1. The method of forming an orthopedic shoe which comprises the steps of depositing-a plastic mass of moldable material on a sole-shaped carrier having an upstanding peripheral lip continuously therearound, placing a flexible covering uponsaid mass and around and beyond the entire side of said carrier sothat a part of said covering extends over a marginal zone on the underside of said carrier and snugly engages said side and lip and holds said mass in place, adhesively securing said covering to said marginal zone, temporarily securing said carrier by adhesion only at said marginal zone to a base forming part of a shoe, conforming said mass to the natural shape of the sole of a patient by having the latter Wear said shoe with said carrier therein over a period of sustained normal activity, detaching said carrier from said base, removing from said carrier the entire peripheral portion of said covering projecting beyond the upper carrier surface, permanently securing said carrier to 4 said base, and placing a sock lining on the remaining part of said covering.

2. The method according to claim 1, comprising the further step of affixing an edge-finishing peripheral strip to the side of said carrier before extending said covering thereover, said strip being exposed upon the subsequent removal of said peripheral portion of said covering from said carrier.

References Cited in the file of this patent UNITED STATES PATENTS 1,856,394 Lettermann May 3, 1932 1,930,355 Lettermann Oct. 10, 1933 1,992,439 Milner Feb. 26, 1935 2,092,910 Daniels Sept. 14, 1937 2,136,815 Forster et al. Nov. 15, 1938 2,417,852 Zerkle Mar. 25, 1947 2,530,737 Sherwin Nov. 21, 1950 FOREIGN PATENTS 850,299 France Sept. 4, 1939

Patent Citations
Cited PatentFiling datePublication dateApplicantTitle
US1856394 *Dec 7, 1929May 3, 1932Lettermann AdolfDevice for taking foot-impressions
US1930355 *May 27, 1931Oct 10, 1933Lettermann AdolfOrthopedic boot or shoe
US1992439 *Aug 22, 1933Feb 26, 1935Emanuel J MilnerMethod of making arch supports
US2092910 *Dec 24, 1935Sep 14, 1937Claude H DanielsDeformable foot support for shoes and method of making the same
US2136815 *Mar 14, 1936Nov 15, 1938Forster AugustOrthopedic boot or shoe
US2417852 *Apr 26, 1944Mar 25, 1947Zerkle Lawrence CFoot corrector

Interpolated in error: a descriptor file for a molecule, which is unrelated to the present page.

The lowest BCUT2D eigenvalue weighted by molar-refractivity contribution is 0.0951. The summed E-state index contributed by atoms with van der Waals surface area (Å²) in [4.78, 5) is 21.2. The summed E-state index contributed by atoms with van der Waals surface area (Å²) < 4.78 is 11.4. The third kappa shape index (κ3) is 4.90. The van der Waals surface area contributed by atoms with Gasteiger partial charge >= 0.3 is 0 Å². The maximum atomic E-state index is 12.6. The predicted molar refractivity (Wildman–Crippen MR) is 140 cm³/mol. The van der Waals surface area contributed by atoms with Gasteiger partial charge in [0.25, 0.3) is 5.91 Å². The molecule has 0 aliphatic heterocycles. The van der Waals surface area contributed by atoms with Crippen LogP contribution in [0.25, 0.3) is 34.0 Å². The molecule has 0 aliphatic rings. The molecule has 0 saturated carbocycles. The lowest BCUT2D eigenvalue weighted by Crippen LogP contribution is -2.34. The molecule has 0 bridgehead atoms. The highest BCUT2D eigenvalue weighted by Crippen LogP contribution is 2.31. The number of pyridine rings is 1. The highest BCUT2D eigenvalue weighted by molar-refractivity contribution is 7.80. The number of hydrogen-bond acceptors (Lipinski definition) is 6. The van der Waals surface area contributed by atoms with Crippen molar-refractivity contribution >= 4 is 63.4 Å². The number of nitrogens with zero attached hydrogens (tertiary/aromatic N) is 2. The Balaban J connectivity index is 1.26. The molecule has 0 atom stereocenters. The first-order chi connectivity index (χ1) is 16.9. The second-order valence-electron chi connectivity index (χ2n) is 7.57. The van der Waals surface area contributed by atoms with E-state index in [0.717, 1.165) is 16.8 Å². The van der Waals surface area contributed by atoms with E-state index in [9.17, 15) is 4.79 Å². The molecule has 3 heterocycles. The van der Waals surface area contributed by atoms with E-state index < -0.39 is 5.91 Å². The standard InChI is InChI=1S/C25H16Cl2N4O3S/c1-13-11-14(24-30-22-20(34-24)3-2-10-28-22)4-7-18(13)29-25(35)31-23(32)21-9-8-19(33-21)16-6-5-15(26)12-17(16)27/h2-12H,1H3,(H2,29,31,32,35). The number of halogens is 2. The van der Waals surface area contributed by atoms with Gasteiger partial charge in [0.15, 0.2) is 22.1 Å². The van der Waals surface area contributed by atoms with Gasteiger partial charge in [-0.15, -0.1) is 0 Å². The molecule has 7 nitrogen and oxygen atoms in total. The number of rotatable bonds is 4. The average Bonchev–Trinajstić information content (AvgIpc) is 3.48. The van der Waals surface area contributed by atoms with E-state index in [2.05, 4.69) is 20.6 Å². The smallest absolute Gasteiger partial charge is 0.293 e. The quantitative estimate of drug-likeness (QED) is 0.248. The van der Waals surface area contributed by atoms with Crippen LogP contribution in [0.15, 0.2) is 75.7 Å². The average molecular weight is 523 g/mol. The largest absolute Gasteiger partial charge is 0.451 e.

US2530737 *Oct 16, 1945Nov 21, 1950Benson Anton AShoe molded to shape of foot
FR850299A * Title not available
Referenced by
Citing PatentFiling datePublication dateApplicantTitle
US3058240 *Oct 9, 1959Oct 16, 1962Osgood Charline RBasic shoe unit
US3091042 *Apr 4, 1960May 28, 1963Francis M GilkersonForm fitting shoe structure
US3121425 *Jun 29, 1962Feb 18, 1964Priscilla WashingtonDevice for preventing abnormal growth of infant feet
US3895405 *Sep 12, 1974Jul 22, 1975Edwards Clyde AAdjustable insole and method
US4706316 *Mar 23, 1987Nov 17, 1987Giancarlo TanziMethod for producing footwear
US4868945 *Nov 2, 1987Sep 26, 1989Debettignies JeanBiomechanically adapted custom footwear
US5555584 *Jul 16, 1993Sep 17, 1996Polymer Innovations, Inc.Method of producing custom-fitting articles and composition for the use therewith
US5694705 *Jul 24, 1995Dec 9, 1997Alonso Coves; AndresTherapeutic insole for footwear
US5733647 *May 6, 1997Mar 31, 1998Polymer Innovations, Inc.Insole
US5896677 *Oct 9, 1997Apr 27, 1999Columbia Insurance CompanyInterchangeable inner sole system
US5901394 *Jun 25, 1998May 11, 1999Greenawalt; Kent S.Custom-made footwear
US6065229 *Jul 8, 1994May 23, 2000Wahrheit; Gerhard MaximilianMultiple-part foot-support sole
US7752695 *May 7, 2007Jul 13, 2010Dynasty Footwear, Ltd.Shoe and shoe-making process using temporary insert
US8479405Sep 30, 2011Jul 9, 2013Marie SmirmanMeasurement system for varus/valgus angles in feet
US8523194Apr 14, 2010Sep 3, 2013Marie SmirmanForefoot wedge insert for footwear
US8914992 *Jun 2, 2010Dec 23, 2014Dynasty Footwear, Ltd.Shoe sole with decorative insert
US9032644 *Jan 4, 2012May 19, 2015Dynasty Footwear, Ltd.Shoe and shoe-making process using an insert piece
US9215908 *Jun 22, 2012Dec 22, 2015Otz Shoes, Inc.Foot bed
US9265304Nov 19, 2014Feb 23, 2016Dynasty Footwear, Ltd.Shoe having molded sole with wedge-shaped insert
US20070261180 *May 7, 2007Nov 15, 2007Paul KaufmanShoe and Shoe-Making Process Using Temporary Insert
US20100263230 *Apr 14, 2010Oct 21, 2010Marie SmirmanInsert for rockered foot bed of footwear
US20100263231 *Apr 14, 2010Oct 21, 2010Marie SmirmanForefoot wedge insert for footwear
US20100263232 *Apr 15, 2010Oct 21, 2010Marie SmirmanMoldable arch support for footwear
WO1998014082A1Sep 29, 1997Apr 9, 1998Perfect Impression Footwear CompanyCustom-fitting footwear
U.S. Classification12/142.00N, 36/44, 36/169
International ClassificationA43B7/28, A43B7/14
Cooperative ClassificationA43B7/28
European ClassificationA43B7/28